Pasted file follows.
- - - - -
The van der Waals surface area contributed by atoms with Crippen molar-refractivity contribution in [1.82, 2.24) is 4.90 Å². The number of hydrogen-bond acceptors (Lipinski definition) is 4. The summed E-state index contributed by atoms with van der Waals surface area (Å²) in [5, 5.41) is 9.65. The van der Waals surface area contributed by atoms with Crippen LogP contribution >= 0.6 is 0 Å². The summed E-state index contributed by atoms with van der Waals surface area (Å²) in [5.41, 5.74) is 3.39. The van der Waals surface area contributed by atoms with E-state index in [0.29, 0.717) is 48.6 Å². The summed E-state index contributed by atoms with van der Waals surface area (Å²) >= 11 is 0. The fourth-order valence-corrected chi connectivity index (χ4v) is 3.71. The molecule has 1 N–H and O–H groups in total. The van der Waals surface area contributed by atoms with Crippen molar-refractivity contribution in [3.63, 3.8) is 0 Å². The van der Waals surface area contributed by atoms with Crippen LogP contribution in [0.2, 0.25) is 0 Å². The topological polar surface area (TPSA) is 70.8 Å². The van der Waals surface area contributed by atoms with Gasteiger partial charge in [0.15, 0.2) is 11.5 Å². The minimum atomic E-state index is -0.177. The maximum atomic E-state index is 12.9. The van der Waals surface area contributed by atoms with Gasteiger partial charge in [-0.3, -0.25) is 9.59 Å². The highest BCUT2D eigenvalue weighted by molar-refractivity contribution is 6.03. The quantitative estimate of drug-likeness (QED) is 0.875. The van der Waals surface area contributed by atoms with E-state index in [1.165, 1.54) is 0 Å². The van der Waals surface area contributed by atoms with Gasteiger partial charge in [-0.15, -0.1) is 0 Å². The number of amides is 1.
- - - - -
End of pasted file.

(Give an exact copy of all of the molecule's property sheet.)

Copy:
The van der Waals surface area contributed by atoms with Crippen molar-refractivity contribution in [1.82, 2.24) is 4.90 Å². The number of hydrogen-bond acceptors (Lipinski definition) is 4. The summed E-state index contributed by atoms with van der Waals surface area (Å²) in [5, 5.41) is 9.65. The van der Waals surface area contributed by atoms with Crippen LogP contribution >= 0.6 is 0 Å². The summed E-state index contributed by atoms with van der Waals surface area (Å²) in [5.41, 5.74) is 3.39. The van der Waals surface area contributed by atoms with E-state index in [0.29, 0.717) is 48.6 Å². The summed E-state index contributed by atoms with van der Waals surface area (Å²) >= 11 is 0. The fourth-order valence-corrected chi connectivity index (χ4v) is 3.71. The molecule has 1 N–H and O–H groups in total. The van der Waals surface area contributed by atoms with Crippen molar-refractivity contribution in [3.63, 3.8) is 0 Å². The van der Waals surface area contributed by atoms with Crippen LogP contribution in [0.2, 0.25) is 0 Å². The topological polar surface area (TPSA) is 70.8 Å². The van der Waals surface area contributed by atoms with Gasteiger partial charge in [0.15, 0.2) is 11.5 Å². The minimum atomic E-state index is -0.177. The maximum atomic E-state index is 12.9. The van der Waals surface area contributed by atoms with Gasteiger partial charge in [-0.3, -0.25) is 9.59 Å². The highest BCUT2D eigenvalue weighted by molar-refractivity contribution is 6.03. The quantitative estimate of drug-likeness (QED) is 0.875. The van der Waals surface area contributed by atoms with E-state index in [1.165, 1.54) is 0 Å². The van der Waals surface area contributed by atoms with Gasteiger partial charge in [-0.15, -0.1) is 0 Å². The number of amides is 1.